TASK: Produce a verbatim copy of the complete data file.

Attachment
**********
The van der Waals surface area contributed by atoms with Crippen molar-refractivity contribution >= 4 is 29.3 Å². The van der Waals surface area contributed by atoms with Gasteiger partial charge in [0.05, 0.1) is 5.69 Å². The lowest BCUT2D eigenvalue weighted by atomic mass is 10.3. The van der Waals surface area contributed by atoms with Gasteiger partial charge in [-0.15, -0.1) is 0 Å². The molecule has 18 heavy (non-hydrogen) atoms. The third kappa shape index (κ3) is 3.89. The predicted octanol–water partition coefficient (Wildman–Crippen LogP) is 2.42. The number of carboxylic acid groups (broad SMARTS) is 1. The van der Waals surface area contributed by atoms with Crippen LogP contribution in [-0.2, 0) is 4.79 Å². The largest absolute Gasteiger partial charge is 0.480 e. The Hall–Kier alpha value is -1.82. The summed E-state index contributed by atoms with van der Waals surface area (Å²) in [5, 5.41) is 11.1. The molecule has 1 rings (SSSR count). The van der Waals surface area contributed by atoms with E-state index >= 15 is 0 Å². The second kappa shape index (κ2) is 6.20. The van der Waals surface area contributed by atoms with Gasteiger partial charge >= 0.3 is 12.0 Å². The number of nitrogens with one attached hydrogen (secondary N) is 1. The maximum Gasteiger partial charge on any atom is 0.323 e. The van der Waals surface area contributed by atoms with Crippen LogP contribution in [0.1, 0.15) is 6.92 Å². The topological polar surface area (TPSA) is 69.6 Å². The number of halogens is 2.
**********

The van der Waals surface area contributed by atoms with Crippen molar-refractivity contribution >= 4 is 29.3 Å². The van der Waals surface area contributed by atoms with Gasteiger partial charge in [0.05, 0.1) is 5.69 Å². The lowest BCUT2D eigenvalue weighted by atomic mass is 10.3. The van der Waals surface area contributed by atoms with Gasteiger partial charge in [-0.15, -0.1) is 0 Å². The molecule has 18 heavy (non-hydrogen) atoms. The third kappa shape index (κ3) is 3.89. The predicted octanol–water partition coefficient (Wildman–Crippen LogP) is 2.42. The number of carboxylic acid groups (broad SMARTS) is 1. The van der Waals surface area contributed by atoms with Crippen LogP contribution in [-0.2, 0) is 4.79 Å². The largest absolute Gasteiger partial charge is 0.480 e. The Hall–Kier alpha value is -1.82. The summed E-state index contributed by atoms with van der Waals surface area (Å²) in [5, 5.41) is 11.1. The molecule has 1 rings (SSSR count). The van der Waals surface area contributed by atoms with E-state index >= 15 is 0 Å². The second kappa shape index (κ2) is 6.20. The van der Waals surface area contributed by atoms with Gasteiger partial charge >= 0.3 is 12.0 Å². The number of nitrogens with one attached hydrogen (secondary N) is 1. The maximum Gasteiger partial charge on any atom is 0.323 e. The van der Waals surface area contributed by atoms with Crippen LogP contribution in [0.1, 0.15) is 6.92 Å². The topological polar surface area (TPSA) is 69.6 Å². The number of halogens is 2.